The review finds that the CJF has been effective at delivering on its climate justice objectives, particularly in terms of mainstreaming climate justice within the Scottish Government and building knowledge and experience around climate justice through the CJF-supported projects.
The review makes the below five recommendations:
- Recommendation 1. It is recommended that CJF develops a set of project selection and monitoring criteria that ensure projects incorporate all aspects of climate justice (including procedural and transformative) in their design and implementation.
- Recommendation 2. It is recommended that CJF facilitates the sharing of lessons and learning from across its portfolio to support a community of practice that improves climate justice impacts both from across its portfolio and beyond.
- Recommendation 3. It is recommended that the CJF invests in larger programmes and/or supports smaller projects to provide clusters of interventions to communities.
- Recommendation 4. It is recommended that the CJF builds upon the flexibility of its approach that supports participatory processes in project design and implementation and complements these with more flexible project design and reporting cycles.
- Recommendation 5. It is recommended that Scottish Government leverages CJF learnings to support the integration of climate justice by other donors and programmes.
The SMP congratulates the Scottish Government on its far-sighted, long-term commitment to climate justice. Many of the projects funded in the CJF have taken place in Malawi, delivered by SMP members and their partners in Malawi. We have seen first-hand the positive results and material human impact of such work. More than this though, these funds send a powerful message: that Scotland recognises the fundamental injustice in the climate crisis and is keen to use its voice to champion an equitable and just approach to fighting the crisis.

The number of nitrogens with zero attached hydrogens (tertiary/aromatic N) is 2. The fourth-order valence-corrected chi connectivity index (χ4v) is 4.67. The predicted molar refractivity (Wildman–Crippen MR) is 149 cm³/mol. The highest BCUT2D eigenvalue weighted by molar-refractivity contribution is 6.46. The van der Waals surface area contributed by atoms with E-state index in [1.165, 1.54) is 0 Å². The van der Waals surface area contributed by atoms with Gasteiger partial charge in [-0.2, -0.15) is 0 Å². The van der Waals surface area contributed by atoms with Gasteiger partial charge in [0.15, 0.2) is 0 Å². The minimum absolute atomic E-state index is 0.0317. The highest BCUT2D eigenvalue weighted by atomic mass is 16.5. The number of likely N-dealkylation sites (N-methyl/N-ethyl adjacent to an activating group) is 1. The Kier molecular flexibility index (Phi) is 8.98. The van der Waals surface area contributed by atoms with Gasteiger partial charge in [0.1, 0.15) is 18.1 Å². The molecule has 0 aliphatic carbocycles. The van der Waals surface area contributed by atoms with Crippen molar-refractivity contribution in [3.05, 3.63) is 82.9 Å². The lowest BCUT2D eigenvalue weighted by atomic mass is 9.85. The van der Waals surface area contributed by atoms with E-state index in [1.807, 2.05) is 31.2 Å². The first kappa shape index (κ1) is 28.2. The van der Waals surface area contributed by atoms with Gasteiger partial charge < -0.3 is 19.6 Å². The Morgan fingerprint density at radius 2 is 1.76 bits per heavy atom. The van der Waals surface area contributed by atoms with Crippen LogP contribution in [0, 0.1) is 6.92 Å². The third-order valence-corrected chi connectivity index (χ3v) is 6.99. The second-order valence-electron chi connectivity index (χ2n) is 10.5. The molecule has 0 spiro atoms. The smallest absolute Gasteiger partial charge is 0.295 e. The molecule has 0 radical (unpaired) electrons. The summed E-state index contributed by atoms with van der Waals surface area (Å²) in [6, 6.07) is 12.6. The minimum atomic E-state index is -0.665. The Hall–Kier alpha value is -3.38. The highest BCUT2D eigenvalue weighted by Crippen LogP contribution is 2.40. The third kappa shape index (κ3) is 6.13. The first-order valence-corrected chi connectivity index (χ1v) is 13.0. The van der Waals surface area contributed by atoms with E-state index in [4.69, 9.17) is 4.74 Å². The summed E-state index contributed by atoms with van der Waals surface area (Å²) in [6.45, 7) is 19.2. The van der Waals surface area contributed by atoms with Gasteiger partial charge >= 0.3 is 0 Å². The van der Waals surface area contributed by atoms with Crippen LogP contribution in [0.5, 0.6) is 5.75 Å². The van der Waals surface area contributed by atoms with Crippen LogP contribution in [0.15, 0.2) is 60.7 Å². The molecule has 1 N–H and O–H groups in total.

The SMP is grateful for the opportunity to have fed into both the Scottish Government’s review and the Scottish Parliament’s inquiry into this. We chose to give our place in giving evidence to Parliament to an expert partner in Malawi, to ensure Malawian, and not just Scottish, voices were heard in this process.
We applaud the Scottish Government’s commitment to increasing its Climate Justice Fund and we welcome, and strongly back, many of this review’s recommendations. We specifically welcome the call for greater sharing of information and learning between funded projects, the call for greater flexibility in project design and reporting cycles, and the call to influence other donors. We encourage the Scottish Government to continue a transparent and engaging approach as it looks to significantly increase its CJF in the coming years. We think the Scottish Government will see greatest impact in this area if it harnesses the power of the wider civic links in our bilateral friendship with Malawi, unleashing a multiplier effect through civic activism in both Malawi and Scotland.
During COP26, the President of Malawi (and ex officio SMP Hon Co-Patron) powerfully addressed the SMP and our members, talking about the impact of climate change in Malawi and the need to use the powerful civic links between our two nations to champion climate justice.